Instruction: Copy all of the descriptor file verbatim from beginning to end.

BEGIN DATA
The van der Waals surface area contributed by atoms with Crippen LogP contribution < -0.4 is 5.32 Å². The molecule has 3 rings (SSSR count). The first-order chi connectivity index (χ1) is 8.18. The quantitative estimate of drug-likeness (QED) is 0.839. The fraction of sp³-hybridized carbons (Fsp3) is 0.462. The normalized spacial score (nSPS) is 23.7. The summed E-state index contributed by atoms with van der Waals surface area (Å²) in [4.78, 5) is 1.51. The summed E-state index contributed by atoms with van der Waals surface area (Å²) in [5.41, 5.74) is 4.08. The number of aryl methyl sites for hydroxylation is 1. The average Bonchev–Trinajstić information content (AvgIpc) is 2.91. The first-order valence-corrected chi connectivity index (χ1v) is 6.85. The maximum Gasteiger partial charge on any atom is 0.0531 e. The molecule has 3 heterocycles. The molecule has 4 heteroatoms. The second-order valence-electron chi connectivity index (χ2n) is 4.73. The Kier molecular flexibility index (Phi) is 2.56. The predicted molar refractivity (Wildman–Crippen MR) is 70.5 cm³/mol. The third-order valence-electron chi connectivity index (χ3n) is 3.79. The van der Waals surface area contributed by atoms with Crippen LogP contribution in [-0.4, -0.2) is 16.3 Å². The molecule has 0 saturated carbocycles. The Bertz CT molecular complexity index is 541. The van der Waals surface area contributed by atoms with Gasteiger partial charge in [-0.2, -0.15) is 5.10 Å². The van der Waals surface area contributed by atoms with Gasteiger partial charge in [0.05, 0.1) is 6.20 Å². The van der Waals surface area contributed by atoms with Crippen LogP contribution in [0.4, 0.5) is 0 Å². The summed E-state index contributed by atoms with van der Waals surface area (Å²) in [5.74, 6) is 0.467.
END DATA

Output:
The van der Waals surface area contributed by atoms with Crippen LogP contribution < -0.4 is 5.32 Å². The molecule has 3 rings (SSSR count). The first-order chi connectivity index (χ1) is 8.18. The quantitative estimate of drug-likeness (QED) is 0.839. The fraction of sp³-hybridized carbons (Fsp3) is 0.462. The normalized spacial score (nSPS) is 23.7. The summed E-state index contributed by atoms with van der Waals surface area (Å²) in [4.78, 5) is 1.51. The summed E-state index contributed by atoms with van der Waals surface area (Å²) in [5.41, 5.74) is 4.08. The number of aryl methyl sites for hydroxylation is 1. The average Bonchev–Trinajstić information content (AvgIpc) is 2.91. The first-order valence-corrected chi connectivity index (χ1v) is 6.85. The maximum Gasteiger partial charge on any atom is 0.0531 e. The molecule has 3 heterocycles. The molecule has 4 heteroatoms. The second-order valence-electron chi connectivity index (χ2n) is 4.73. The Kier molecular flexibility index (Phi) is 2.56. The predicted molar refractivity (Wildman–Crippen MR) is 70.5 cm³/mol. The third-order valence-electron chi connectivity index (χ3n) is 3.79. The van der Waals surface area contributed by atoms with Crippen LogP contribution in [-0.4, -0.2) is 16.3 Å². The molecule has 0 saturated carbocycles. The Bertz CT molecular complexity index is 541. The van der Waals surface area contributed by atoms with Gasteiger partial charge in [-0.2, -0.15) is 5.10 Å². The van der Waals surface area contributed by atoms with Gasteiger partial charge in [0.05, 0.1) is 6.20 Å². The van der Waals surface area contributed by atoms with Crippen LogP contribution in [0.4, 0.5) is 0 Å². The summed E-state index contributed by atoms with van der Waals surface area (Å²) in [5.74, 6) is 0.467.